Typically before a reelection, Presidents try to avoid creating constitutional battles. Not President Obama, he bypassed the Senate and appointed three NLRB board members. Effectively, Obama handed the NLRB over to Big Labor Bosses, his biggest political spenders and political ground force, or “his army” as Teamster Boss Hoffa describes it. Election 2012 has already become ugly.
This power grab by a desperate president gives Big Labor control over the NLRB, which was supposedly established to referee labor relations disputes. Obama’s actions will make Big Labor the Harlem Trotters of labor disputes. Also, it will create a legal battle with Republicans in congress. A battle the former constitutional law professor seems to seek.
From the Hill:
The recess appointments President Obama announced Wednesday are “almost certain” to be challenged in court … The recess appointments broke with legal precedent, as they while the Senate is holding regular pro forma sessions. Republicans insist the Senate has not been in recess thanks to the seconds-long sessions held every few days, but White House attorneys determined the procedural move is a gimmick that can be ignored by the president.
House Speaker John Boehner (R-Ohio) blasted the move as an “unprecedented power grab” and said he expects “the courts will find the appointment to be illegitimate.”
The gambit puts the bureau in “uncertain legal territory,” according to Senate Minority Leader Mitch McConnell (R-Ky.).
From the Washington Times:
Obama defies Congress with ‘recess’ picks; Nominations could provoke constitutional fight
Pushing the limits of his recess appointment powers, President Obama on Wednesday bypassed the Senate to install three members of the National Labor Relations Board and a director for the controversial new Consumer Financial Protection Bureau – moves Republicans said amounted to unconstitutional power grabs
Big Labor applauds, from In These Times:
Obama Makes Recess Appointments to NLRB. Is It Enough for AFL-CIO Endorsement?
Today, President Obama made three recess appointments to the National Labor Relations Board (NLRB)—Democrats Sharon Block and Richard Griffin, as well as Republican Terry Flynn. Without the appointments, the federal agency, which mediate labor disputes and oversees union elections, wouldn’t have had a quorum to issue valid rulings. (He also made a much more high-profile appointment of Richard Corday to head the Consumer Financial Protection Bureau (CFPB) in order to make that regulator functional as well.)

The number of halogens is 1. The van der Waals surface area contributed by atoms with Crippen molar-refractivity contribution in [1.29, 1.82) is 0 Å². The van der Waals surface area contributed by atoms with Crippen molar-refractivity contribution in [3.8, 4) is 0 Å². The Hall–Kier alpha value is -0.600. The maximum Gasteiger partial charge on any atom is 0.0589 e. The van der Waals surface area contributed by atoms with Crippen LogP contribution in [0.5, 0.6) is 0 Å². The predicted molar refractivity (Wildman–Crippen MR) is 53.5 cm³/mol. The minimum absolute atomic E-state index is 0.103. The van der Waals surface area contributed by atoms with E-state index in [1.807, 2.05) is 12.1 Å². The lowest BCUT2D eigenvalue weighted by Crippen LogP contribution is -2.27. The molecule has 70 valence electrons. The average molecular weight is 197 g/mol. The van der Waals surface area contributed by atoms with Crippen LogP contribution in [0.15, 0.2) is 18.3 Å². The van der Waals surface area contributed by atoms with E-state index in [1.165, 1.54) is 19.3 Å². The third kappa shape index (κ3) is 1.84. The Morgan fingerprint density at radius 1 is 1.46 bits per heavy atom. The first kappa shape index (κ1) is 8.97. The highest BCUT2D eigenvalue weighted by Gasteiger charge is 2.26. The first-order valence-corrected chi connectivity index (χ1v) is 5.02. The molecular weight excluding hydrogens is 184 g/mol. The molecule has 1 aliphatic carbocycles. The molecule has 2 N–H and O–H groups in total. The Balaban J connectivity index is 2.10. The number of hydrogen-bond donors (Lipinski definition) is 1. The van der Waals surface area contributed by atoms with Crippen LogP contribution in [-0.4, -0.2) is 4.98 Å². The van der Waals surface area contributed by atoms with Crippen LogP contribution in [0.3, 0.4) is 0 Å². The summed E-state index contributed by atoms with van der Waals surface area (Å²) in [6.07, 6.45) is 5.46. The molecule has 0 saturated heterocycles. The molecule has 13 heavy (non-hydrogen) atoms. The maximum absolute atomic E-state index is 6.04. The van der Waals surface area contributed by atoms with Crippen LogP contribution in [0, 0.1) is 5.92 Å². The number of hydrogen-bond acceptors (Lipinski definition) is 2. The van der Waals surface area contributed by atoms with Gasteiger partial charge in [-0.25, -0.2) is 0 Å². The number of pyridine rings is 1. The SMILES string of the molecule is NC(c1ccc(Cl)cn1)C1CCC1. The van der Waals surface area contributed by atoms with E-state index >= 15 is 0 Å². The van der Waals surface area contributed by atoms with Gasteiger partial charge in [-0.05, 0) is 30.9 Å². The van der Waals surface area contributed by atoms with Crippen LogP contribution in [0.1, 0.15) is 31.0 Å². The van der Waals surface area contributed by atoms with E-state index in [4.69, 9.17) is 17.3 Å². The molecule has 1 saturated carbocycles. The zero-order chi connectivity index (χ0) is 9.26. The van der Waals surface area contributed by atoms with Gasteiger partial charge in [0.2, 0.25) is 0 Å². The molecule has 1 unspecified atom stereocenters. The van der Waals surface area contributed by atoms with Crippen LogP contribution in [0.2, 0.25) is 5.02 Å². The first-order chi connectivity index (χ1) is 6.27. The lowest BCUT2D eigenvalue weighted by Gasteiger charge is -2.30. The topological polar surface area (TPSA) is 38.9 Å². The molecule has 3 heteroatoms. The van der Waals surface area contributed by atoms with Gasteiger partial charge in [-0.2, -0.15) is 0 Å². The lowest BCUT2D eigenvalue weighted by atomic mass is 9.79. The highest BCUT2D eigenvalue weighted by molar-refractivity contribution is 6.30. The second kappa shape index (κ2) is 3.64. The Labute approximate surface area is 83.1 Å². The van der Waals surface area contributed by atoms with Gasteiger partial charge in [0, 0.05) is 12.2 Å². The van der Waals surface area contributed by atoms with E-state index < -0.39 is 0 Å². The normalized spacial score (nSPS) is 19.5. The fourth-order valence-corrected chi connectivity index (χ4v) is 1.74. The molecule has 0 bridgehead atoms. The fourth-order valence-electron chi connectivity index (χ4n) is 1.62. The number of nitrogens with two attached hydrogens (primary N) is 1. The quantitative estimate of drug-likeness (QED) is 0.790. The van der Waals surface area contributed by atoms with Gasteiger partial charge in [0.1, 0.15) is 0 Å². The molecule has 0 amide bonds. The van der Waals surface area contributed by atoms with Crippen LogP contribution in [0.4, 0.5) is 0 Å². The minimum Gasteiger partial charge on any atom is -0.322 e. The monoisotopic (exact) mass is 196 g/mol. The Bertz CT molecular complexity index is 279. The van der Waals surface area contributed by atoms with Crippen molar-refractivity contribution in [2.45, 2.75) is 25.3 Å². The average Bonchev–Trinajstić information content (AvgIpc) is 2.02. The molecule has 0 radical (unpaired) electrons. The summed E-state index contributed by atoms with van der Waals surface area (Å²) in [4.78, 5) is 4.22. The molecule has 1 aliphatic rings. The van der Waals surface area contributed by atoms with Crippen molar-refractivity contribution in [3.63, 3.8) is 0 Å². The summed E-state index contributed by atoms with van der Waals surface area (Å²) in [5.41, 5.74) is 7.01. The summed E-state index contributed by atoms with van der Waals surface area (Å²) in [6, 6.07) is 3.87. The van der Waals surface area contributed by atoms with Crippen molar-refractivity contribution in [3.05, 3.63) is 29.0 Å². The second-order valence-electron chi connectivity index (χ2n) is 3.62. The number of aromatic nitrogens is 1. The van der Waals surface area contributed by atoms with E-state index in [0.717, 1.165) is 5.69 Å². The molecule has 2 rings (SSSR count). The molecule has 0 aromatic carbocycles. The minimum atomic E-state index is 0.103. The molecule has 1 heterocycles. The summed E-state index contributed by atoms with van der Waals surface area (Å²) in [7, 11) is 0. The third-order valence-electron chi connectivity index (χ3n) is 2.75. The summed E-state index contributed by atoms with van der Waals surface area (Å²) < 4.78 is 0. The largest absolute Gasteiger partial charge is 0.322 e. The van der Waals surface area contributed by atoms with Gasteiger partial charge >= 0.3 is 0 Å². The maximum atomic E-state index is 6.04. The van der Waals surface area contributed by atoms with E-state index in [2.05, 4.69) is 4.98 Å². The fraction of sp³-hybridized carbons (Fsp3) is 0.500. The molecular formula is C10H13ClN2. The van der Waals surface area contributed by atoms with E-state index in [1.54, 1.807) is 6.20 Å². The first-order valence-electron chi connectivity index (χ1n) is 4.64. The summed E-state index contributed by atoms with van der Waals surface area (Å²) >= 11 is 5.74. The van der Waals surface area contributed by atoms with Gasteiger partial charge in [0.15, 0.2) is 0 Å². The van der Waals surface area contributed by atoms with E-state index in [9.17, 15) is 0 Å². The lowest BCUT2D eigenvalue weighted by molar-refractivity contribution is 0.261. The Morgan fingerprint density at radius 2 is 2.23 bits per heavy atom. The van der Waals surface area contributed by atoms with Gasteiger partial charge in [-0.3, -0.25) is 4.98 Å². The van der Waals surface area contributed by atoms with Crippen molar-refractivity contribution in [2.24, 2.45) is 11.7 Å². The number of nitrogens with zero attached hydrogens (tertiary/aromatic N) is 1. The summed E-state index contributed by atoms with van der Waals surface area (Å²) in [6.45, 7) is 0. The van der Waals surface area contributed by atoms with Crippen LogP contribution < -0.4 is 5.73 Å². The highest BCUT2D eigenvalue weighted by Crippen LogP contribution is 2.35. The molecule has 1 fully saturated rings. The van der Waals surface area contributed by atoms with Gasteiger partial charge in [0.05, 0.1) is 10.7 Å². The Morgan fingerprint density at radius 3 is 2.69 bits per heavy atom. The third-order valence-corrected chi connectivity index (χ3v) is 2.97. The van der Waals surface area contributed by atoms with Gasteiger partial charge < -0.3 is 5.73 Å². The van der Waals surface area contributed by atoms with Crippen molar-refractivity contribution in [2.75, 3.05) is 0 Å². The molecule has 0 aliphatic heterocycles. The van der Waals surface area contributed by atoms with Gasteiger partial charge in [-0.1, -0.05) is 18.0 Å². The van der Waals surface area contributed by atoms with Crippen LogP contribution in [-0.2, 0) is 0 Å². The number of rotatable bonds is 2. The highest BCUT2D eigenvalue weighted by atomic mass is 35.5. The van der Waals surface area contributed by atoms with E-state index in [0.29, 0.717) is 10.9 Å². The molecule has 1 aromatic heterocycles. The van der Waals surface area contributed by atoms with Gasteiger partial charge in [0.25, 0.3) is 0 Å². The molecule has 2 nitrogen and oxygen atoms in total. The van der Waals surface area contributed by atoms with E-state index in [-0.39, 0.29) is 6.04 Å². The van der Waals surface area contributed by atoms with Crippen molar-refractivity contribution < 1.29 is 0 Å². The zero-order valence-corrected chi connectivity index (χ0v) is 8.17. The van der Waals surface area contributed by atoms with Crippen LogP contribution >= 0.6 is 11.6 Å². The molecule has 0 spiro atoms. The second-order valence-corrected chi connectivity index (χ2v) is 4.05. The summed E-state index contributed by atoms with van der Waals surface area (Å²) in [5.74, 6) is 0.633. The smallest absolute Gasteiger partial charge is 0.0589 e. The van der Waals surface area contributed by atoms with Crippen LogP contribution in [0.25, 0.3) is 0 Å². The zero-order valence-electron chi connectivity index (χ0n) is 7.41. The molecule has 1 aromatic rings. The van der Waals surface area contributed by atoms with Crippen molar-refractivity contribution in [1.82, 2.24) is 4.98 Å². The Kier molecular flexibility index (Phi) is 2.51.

With the recess appointments, the board will be able to make key decisions that affect American workers.
The speed in making the appointments may be a move by the White House to gain the support of the AFL-CIO, which has yet to endorse Obama, unlike other major unions like AFSCME, NEA, UFCW and SEIU. It’s unclear as well if the AFL-CIO’s delay in endorsing Obama, or AFL-CIO President Richard Trumka’s recent call for greater political independence for organized labor played any role in pressuring the White House to quickly make the recess appointments to both the CFPB and NLRB.
The move may give the AFL-CIO necessary cover to endorse President Obama, and offer active support on the ground during the election season.
But the labor federation, and other unions that have yet to endorse Obama, may be looking to see if the president can pass several other tests this year …State legislators in Indiana are planning to bring right-to-work legislation to a vote in the Indiana legislature possibly as early as this week. It’s unclear if President Obama is going to make any public statement about the legislation, which organized labor strongly opposes, in this key battleground state
Late last month, when House Republicans floated the idea of a federal pay freeze as part of a temporary deal to extend the payroll tax cuts, Democratic Senators strongly objected. However, the White House did not object publicly to the freeze being in the deal.
“Federal employees are working with severely limited resources,” National Treasury Employees Union President Colleen Kelley wrote in a letter to Congress today. “To ask them to bear such a disproportionate additional burden is unfair and unacceptable.”